I will probably spend the rest of my life trying to be less of an ass. I think this is a fine occupation for most people. But if you, like me, are a straight white man, my encouragement is that you try harder than most.
We have not distinguished ourselves lately, gentlemen. Even our attempts to be better often mess things up. We lurch into complex social discussions offering “why don’t we just…” as an answer. We write articles telling women, without irony, to just try to be more like men if they want to get ahead. Yes. That happens.
— John Greathouse (@johngreathouse) September 29, 2016
Not all men
And I know. I know. You’re not a grotesque and evil bigot. You didn’t vote for Trump. It hurts to try so hard to be a good guy, only to have someone paint you with the same brush as frat house idiots. I have felt that way, too. And it does hurt. But two things to consider before we get started:
- There’s still work for you to do. There always is. Take the complaints you hear in that context. Complaining about your hurt feelings makes the conversation all about you again. A conversation about the problems women face with sexism isn’t about your feelings. A conversation about the problems people of colour face with racism isn’t about your feelings. Don’t make it about your feelings. It’s hard, I know. It’s hard work to listen through a critique that you feel is unfair to get to the thing at the heart of it that matters. Do the hard work.
- Being painted with an unfair, overgeneralized brush is something other folks deal with every damned day.Every day they are treated differently (mostly worse) than you are because they aren’t you. They are told to change who they are to be more like you. That keeps happening. How are you going to go into that conversation and make it about you? Really? Again?
I have no standing to tell a person of colour what they should do to survive our culture. I don’t know what it’s like to be a woman in tech. Or disabled, or queer, or an immigrant. But I know what it’s like to be a straight, white guy in tech. I have lived that experience. And I know how embarrassing a lot of my own past beliefs have been.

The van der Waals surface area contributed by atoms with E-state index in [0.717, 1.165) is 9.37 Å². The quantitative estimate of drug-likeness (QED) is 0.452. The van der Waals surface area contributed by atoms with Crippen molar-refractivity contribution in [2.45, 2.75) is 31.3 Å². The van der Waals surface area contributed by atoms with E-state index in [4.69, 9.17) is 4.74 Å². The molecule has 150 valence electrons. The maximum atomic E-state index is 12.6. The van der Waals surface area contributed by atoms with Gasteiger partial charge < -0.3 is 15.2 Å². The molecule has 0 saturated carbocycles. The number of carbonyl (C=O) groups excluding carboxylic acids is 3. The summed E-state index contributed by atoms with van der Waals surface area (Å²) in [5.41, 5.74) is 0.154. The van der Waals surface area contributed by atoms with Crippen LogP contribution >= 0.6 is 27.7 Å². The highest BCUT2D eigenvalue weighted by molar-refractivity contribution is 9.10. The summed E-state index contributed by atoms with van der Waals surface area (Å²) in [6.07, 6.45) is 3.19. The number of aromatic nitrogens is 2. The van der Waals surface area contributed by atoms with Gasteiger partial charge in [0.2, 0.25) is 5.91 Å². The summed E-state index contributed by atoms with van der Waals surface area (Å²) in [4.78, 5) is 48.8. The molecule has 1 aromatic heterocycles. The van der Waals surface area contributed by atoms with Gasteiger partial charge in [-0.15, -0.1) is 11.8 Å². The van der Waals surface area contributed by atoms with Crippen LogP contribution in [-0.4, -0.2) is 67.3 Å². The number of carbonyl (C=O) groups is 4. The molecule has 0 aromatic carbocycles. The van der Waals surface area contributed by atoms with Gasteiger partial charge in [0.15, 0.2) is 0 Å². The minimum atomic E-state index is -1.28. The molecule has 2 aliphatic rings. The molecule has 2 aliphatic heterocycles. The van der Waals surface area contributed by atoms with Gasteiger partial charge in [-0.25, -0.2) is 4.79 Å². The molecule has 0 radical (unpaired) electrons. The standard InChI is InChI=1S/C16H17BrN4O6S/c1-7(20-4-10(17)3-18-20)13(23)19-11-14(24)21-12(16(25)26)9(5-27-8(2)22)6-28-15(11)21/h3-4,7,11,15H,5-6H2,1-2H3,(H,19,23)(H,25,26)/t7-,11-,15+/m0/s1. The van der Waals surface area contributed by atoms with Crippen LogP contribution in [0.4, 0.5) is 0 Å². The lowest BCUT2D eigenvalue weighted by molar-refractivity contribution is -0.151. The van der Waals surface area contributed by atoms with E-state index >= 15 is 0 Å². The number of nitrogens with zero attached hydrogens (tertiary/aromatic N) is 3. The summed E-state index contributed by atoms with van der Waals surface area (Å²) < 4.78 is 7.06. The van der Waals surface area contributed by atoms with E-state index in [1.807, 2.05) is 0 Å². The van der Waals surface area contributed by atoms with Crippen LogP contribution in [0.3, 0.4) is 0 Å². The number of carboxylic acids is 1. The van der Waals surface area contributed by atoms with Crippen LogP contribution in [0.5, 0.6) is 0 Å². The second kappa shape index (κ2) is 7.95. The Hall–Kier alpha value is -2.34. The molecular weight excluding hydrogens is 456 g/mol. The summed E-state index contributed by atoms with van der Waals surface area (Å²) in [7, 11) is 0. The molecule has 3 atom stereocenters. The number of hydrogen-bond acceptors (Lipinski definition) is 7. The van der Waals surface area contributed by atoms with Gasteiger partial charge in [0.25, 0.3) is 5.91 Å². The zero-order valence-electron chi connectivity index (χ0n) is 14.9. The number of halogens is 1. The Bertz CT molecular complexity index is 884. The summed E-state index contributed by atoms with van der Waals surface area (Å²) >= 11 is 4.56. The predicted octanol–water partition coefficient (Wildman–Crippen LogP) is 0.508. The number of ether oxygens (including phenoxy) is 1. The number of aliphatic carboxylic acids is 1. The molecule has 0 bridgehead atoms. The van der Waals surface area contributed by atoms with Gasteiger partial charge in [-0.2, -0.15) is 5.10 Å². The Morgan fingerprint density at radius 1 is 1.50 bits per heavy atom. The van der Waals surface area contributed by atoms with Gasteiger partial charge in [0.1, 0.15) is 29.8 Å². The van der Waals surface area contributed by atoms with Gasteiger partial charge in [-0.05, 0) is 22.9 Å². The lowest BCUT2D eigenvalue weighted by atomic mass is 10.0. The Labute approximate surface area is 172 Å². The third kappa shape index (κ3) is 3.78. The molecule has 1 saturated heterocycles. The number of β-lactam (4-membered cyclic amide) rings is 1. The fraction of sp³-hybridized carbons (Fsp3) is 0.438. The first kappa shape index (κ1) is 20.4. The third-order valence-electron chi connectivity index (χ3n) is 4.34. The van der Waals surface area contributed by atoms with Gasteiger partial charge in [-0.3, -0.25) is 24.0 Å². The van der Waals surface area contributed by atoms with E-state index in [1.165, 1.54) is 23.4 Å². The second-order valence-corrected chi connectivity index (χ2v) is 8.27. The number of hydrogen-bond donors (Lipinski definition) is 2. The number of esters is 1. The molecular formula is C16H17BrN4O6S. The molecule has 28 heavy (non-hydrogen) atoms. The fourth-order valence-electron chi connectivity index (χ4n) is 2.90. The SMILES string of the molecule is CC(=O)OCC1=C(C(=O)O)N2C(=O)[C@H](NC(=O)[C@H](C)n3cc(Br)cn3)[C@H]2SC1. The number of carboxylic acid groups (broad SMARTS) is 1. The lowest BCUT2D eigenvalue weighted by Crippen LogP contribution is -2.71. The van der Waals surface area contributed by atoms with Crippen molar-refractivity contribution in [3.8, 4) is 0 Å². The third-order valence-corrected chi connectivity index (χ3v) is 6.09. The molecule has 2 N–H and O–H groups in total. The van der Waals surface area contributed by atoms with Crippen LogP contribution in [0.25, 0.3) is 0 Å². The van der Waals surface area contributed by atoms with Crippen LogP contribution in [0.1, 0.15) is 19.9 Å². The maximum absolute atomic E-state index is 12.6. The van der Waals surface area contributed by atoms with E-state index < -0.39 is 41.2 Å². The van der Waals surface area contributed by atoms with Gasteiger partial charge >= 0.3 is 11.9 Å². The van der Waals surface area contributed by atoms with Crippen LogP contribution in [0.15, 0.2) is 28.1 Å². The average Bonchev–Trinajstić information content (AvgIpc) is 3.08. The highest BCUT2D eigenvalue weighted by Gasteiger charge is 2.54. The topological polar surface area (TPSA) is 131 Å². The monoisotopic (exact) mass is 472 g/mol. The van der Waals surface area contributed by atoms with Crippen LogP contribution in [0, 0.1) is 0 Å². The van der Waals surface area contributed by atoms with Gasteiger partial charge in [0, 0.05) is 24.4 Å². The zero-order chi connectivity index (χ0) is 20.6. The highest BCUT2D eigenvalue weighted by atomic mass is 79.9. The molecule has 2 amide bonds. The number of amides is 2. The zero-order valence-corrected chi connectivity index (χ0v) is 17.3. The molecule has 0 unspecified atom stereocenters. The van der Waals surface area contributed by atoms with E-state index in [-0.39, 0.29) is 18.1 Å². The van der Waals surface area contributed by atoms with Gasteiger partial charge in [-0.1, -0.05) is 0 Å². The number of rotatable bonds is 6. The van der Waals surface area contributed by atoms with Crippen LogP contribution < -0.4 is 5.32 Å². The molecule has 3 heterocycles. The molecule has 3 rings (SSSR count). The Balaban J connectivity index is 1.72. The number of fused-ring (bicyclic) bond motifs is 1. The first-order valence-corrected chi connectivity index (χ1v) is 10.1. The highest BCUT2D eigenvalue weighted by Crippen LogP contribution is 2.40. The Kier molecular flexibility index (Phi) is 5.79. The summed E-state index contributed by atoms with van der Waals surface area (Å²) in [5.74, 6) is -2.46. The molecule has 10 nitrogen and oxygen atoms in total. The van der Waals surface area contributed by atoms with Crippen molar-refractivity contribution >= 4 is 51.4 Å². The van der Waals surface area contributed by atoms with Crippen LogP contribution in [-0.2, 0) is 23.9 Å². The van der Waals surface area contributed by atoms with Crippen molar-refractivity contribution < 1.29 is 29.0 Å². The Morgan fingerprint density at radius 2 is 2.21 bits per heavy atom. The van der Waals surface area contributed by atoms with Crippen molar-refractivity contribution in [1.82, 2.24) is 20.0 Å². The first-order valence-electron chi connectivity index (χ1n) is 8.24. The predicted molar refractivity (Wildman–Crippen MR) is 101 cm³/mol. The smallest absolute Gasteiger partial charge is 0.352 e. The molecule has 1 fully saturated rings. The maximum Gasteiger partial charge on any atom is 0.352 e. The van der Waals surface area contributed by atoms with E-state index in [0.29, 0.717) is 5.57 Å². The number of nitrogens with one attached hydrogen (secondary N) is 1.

So I’m going to talk about that. And in case you still believe any of these things, I’m gonna try to help scrub them off of your brain. I promise it’ll make you a better leader. I strongly suspect it will make you a better human, too.
I used to believe in meritocracies
This one feels far away now, but I remember it. I remember how much I wanted it to be true. In one word, calling your group a meritocracy solidifies your own status as earned (you have merit!), and absolves you of discriminatory guilt (other people with merit will succeed equally). A meritocracy sounds like a nice thing. But the world has never seen that beast. And it sure as shit isn’t in your organization.
When you call yourself a meritocracy, what I hear is ignorance. At this point I have to believe it’s deliberate. Mitch & Freada put it quite clearly:
If you are a woman or a person of color in tech, hearing a powerful gatekeeper deny that your color or gender (or both) has been a major factor in how you’ve been treated flies in the face of evidence and experience.
The way we score merit is full of assumptions that work better for some groups than others. Meritocracies say “your Github is your resumé.” Then they act surprised that their candidate pool doesn’t include a lot of single moms without time to hack on hobby projects.
Meritocracies say all that matters is the work. And then Sarah Sharp walks away from a position of considerable “merit”, saying:
I finally realized that I could no longer contribute to a community where I was technically respected, but I could not ask for personal respect … I did not want to work professionally with people who were allowed to get away with subtle sexist or homophobic jokes.
I was a senior member of one of the largest, most successful open source communities around. We even had a female founder, Mitchell Baker, who is one of the most formidable people I’ve met. And still our “meritocracy” was full of people who looked an awful lot like me. And still people solved disagreements by tearing each other apart because what mattered were the ideas. I know Chris cares a lot about this and is working to change it. I’m hopeful for Mozilla, always. But I stopped using the word meritocracy a long time ago and so should you.
I used to ask, “is that really gendered/racist?”